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Prevalence, patterns and predictors of nursing care left undone in European hospitals: results from the multicountry cross-sectional RN4CAST study
  1. Dietmar Ausserhofer1,
  2. Britta Zander2,
  3. Reinhard Busse2,
  4. Maria Schubert3,
  5. Sabina De Geest1,4,
  6. Anne Marie Rafferty5,
  7. Jane Ball6,
  8. Anne Scott7,
  9. Juha Kinnunen8,
  10. Maud Heinen9,
  11. Ingeborg Strømseng Sjetne10,
  12. Teresa Moreno-Casbas11,
  13. Maria Kózka12,
  14. Rikard Lindqvist13,
  15. Marianna Diomidous14,
  16. Luk Bruyneel15,
  17. Walter Sermeus15,
  18. Linda H Aiken16,
  19. René Schwendimann1,
  20. on behalf of the RN4CAST consortium
  1. 1Institute of Nursing Science, University of Basel, Basel, Switzerland
  2. 2Department of Health Care Management, Berlin University of Technology, Berlin, Germany
  3. 3Centre of Clinical Nursing Science, Zurich University Hospital, Zurich, Switzerland
  4. 4Catholic University Leuven, Leuven, Belgium
  5. 5Florence Nightingale School of Nursing and Midwifery, King's College London, London, UK
  6. 6National Nursing Research Unit, Florence Nightingale School of Nursing and Midwifery, King's College London, London, UK
  7. 7School of Nursing and Human Sciences, Dublin City University, Dublin9, Ireland
  8. 8Faculty of Social Sciences and Business Studies, University of Eastern Finland, Kuopio, Finland
  9. 9Radboud University Nijmegen Medical Centre. IQ healthcare, Nursing Science and Allied Healthcare (IQ 114), Nijmegen, The Netherlands
  10. 10The Norwegian Knowledge Centre for the Health Services, Oslo, Norway
  11. 11Instituto de Salud Carlos III, Ministerio de Ciencia e Innovación, Madrid, Spain
  12. 12Department of Clinical Nursing, Institute of Nursing and Midwifery, Faculty of Health Science Jagiellonian University Collegium Medicum, Krakow, Poland
  13. 13Department of Learning, Informatics, Management and Ethics, Medical Management Centre, Karolinska Institutet, Stockholm, Sweden
  14. 14Faculty of Nursing, University of Athens, Athens, Greece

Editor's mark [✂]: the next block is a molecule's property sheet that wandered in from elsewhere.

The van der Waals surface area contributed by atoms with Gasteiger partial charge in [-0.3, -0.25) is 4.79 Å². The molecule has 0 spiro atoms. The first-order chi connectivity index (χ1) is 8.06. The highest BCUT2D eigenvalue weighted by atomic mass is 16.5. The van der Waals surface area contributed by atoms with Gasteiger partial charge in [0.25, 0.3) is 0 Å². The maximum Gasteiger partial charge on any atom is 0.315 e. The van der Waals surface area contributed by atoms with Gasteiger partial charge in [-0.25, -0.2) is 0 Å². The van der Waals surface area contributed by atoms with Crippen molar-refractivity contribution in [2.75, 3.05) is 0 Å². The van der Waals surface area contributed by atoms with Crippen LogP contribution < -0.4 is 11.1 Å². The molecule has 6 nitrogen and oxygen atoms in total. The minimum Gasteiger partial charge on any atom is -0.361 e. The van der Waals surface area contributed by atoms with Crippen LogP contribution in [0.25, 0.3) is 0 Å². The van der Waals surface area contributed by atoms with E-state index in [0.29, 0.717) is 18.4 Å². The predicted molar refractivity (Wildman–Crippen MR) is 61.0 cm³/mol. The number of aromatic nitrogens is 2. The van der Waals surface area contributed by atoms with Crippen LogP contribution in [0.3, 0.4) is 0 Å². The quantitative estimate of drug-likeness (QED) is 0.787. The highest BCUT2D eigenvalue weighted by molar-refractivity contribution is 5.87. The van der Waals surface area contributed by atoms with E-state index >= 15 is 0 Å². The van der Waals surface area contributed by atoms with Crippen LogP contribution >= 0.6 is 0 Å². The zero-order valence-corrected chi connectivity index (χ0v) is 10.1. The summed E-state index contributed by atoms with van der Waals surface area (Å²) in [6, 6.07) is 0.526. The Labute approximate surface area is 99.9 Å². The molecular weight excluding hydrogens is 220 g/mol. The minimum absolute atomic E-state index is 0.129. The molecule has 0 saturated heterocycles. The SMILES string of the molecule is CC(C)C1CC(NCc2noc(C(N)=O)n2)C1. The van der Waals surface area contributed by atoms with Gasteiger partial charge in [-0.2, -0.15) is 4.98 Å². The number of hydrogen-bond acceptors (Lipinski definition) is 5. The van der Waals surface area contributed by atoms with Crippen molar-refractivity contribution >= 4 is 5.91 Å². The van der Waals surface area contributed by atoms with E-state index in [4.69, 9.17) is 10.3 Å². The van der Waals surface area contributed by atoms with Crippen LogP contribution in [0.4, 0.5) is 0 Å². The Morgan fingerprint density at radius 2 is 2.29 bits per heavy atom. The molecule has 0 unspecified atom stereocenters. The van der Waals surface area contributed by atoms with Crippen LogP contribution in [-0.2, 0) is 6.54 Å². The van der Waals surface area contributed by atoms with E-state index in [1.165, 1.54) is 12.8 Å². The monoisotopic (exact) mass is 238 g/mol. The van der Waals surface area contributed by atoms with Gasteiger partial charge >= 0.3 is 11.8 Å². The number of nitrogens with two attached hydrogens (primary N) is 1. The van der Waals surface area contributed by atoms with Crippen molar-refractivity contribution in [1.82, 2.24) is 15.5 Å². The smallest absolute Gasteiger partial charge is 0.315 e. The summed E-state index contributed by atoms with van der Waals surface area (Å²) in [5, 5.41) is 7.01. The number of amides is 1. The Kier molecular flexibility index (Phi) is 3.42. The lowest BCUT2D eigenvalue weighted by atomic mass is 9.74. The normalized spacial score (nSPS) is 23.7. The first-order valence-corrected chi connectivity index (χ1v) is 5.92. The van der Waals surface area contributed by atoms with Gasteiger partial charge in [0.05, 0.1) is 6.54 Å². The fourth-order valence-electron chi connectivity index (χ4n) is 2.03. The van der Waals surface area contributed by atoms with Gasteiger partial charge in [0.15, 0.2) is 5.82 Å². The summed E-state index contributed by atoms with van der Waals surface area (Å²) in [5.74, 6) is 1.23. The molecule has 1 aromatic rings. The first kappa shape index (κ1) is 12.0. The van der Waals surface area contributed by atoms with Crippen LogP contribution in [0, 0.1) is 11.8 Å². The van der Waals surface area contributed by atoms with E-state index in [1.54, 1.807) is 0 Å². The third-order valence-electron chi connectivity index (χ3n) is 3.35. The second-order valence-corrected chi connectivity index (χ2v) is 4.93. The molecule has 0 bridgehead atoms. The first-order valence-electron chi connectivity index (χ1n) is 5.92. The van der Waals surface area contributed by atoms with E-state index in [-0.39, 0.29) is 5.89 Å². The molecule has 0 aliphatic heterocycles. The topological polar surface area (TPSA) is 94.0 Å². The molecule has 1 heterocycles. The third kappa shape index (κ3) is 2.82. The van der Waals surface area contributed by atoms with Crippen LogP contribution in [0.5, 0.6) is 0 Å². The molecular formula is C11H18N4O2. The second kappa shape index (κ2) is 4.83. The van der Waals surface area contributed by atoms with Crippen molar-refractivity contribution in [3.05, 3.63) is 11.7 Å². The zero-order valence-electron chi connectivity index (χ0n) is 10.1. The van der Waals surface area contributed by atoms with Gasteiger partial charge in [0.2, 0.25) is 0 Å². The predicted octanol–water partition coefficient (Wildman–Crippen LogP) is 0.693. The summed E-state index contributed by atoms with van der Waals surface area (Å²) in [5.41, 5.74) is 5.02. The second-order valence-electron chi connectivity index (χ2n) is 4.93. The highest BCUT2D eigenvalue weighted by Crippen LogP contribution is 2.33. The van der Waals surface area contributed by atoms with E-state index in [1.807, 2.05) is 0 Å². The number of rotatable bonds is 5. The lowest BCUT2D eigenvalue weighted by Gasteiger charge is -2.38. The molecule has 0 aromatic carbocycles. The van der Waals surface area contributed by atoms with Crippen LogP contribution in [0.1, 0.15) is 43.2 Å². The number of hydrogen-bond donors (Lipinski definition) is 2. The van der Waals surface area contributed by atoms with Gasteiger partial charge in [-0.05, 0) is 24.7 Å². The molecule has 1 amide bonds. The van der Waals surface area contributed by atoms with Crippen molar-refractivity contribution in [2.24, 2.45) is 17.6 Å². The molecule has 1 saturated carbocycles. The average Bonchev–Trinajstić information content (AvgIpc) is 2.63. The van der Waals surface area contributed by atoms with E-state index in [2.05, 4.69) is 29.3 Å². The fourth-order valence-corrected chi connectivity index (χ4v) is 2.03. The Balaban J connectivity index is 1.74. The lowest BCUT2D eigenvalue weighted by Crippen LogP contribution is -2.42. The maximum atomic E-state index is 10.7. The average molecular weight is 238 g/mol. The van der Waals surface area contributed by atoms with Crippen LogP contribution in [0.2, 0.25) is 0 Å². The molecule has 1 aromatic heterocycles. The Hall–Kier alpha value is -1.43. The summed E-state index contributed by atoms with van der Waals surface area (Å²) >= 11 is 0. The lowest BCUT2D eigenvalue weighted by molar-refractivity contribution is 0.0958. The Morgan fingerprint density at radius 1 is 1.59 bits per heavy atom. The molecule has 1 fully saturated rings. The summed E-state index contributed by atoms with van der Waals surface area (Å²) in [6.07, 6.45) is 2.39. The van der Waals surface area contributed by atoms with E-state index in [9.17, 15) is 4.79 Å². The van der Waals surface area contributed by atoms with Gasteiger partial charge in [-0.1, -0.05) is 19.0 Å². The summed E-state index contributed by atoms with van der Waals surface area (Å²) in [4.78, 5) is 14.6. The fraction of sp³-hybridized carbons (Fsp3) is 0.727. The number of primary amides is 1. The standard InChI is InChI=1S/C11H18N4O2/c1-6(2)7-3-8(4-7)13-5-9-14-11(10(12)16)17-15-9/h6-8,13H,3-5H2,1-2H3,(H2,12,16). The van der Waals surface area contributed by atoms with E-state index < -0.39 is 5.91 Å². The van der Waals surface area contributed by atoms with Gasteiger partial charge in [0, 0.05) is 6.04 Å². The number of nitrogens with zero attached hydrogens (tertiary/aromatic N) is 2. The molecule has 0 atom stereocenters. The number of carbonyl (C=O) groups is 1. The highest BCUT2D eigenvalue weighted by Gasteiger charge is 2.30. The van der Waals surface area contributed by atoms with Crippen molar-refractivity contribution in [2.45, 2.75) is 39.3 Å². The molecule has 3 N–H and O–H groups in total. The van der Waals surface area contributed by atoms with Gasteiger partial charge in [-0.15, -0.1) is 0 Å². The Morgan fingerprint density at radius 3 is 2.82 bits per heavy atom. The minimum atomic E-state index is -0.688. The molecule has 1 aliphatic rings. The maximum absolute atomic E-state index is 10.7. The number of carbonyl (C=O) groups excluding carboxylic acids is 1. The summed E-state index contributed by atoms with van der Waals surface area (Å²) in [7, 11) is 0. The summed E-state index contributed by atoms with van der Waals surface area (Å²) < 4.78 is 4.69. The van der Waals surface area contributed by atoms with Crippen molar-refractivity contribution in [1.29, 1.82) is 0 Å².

15. 15Centre for Health Services & Nursing Research, Catholic University Leuven, Leuven, Belgium
  16. 16Center for Health Outcomes and Policy Research, University of Pennsylvania School of Nursing, Philadelphia, Pennsylvania, USA
  1. Correspondence to Dr René Schwendimann, Institute of Nursing Science, University of Basel, Bernoullistr. 28, Basel 4056, Switzerland; rene.schwendimann{at}unibas.ch

Abstract

Background Little is known of the extent to which nursing-care tasks are left undone as an international phenomenon.

Aim The aim of this study is to describe the prevalence and patterns of nursing care left undone across European hospitals and explore its associations with nurse-related organisational factors.

Methods Data were collected from 33 659 nurses in 488 hospitals across 12 European countries for a large multicountry cross-sectional study.

Results Across European hospitals, the most frequent nursing care activities left undone included ‘Comfort/talk with patients’ (53%), ‘Developing or updating nursing care plans/care pathways’ (42%) and ‘Educating patients and families’ (41%). In hospitals with more favourable work environments (B=−2.19; p<0.0001), lower patient to nurse ratios (B=0.09; p<0.0001), and lower proportions of nurses carrying out non-nursing tasks frequently (B=2.18; p<0.0001), fewer nurses reported leaving nursing care undone.

Conclusions Nursing care left undone was prevalent across all European countries and was associated with nurse-related organisational factors. We discovered similar patterns of nursing care left undone across a cross-section of European hospitals, suggesting that nurses develop informal task hierarchies to facilitate important patient-care decisions. Further research on the impact of nursing care left undone for patient outcomes and nurse well-being is required.

  • Health services research
  • Nurses
  • Patient safety

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